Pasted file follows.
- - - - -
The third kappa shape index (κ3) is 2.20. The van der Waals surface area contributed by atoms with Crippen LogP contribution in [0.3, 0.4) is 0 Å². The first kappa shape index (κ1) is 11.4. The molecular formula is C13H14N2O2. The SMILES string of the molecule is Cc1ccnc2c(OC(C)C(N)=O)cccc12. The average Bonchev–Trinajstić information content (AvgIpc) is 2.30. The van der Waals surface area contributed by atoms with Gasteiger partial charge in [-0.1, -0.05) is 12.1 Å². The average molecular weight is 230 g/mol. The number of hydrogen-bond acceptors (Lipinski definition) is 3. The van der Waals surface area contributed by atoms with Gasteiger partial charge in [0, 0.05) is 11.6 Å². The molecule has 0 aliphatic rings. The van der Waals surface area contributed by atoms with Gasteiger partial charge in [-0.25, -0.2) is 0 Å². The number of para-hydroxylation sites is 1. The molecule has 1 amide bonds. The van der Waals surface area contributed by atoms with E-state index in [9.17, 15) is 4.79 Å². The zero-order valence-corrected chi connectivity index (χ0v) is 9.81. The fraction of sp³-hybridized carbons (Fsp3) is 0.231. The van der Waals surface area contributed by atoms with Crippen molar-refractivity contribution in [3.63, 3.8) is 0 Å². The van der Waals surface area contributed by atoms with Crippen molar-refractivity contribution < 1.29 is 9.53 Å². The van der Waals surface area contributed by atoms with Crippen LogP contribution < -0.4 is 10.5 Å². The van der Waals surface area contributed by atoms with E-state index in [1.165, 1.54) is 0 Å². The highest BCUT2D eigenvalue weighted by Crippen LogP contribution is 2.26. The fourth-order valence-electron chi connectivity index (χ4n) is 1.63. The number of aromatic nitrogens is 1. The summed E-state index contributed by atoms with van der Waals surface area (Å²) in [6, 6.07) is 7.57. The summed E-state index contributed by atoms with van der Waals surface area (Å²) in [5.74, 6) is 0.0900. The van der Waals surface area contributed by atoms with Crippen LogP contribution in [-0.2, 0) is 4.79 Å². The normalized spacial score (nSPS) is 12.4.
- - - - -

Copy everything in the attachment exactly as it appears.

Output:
The third kappa shape index (κ3) is 2.20. The van der Waals surface area contributed by atoms with Crippen LogP contribution in [0.3, 0.4) is 0 Å². The first kappa shape index (κ1) is 11.4. The molecular formula is C13H14N2O2. The SMILES string of the molecule is Cc1ccnc2c(OC(C)C(N)=O)cccc12. The average Bonchev–Trinajstić information content (AvgIpc) is 2.30. The van der Waals surface area contributed by atoms with Gasteiger partial charge in [-0.1, -0.05) is 12.1 Å². The average molecular weight is 230 g/mol. The number of hydrogen-bond acceptors (Lipinski definition) is 3. The van der Waals surface area contributed by atoms with Gasteiger partial charge in [0, 0.05) is 11.6 Å². The molecule has 0 aliphatic rings. The van der Waals surface area contributed by atoms with Gasteiger partial charge in [-0.25, -0.2) is 0 Å². The number of para-hydroxylation sites is 1. The molecule has 1 amide bonds. The van der Waals surface area contributed by atoms with E-state index in [9.17, 15) is 4.79 Å². The zero-order valence-corrected chi connectivity index (χ0v) is 9.81. The fraction of sp³-hybridized carbons (Fsp3) is 0.231. The van der Waals surface area contributed by atoms with Crippen molar-refractivity contribution in [3.63, 3.8) is 0 Å². The van der Waals surface area contributed by atoms with Crippen molar-refractivity contribution < 1.29 is 9.53 Å². The van der Waals surface area contributed by atoms with Crippen LogP contribution < -0.4 is 10.5 Å². The van der Waals surface area contributed by atoms with E-state index in [1.165, 1.54) is 0 Å². The highest BCUT2D eigenvalue weighted by Crippen LogP contribution is 2.26. The fourth-order valence-electron chi connectivity index (χ4n) is 1.63. The number of aromatic nitrogens is 1. The summed E-state index contributed by atoms with van der Waals surface area (Å²) in [6, 6.07) is 7.57. The summed E-state index contributed by atoms with van der Waals surface area (Å²) in [5.74, 6) is 0.0900. The van der Waals surface area contributed by atoms with Crippen LogP contribution in [-0.2, 0) is 4.79 Å². The normalized spacial score (nSPS) is 12.4.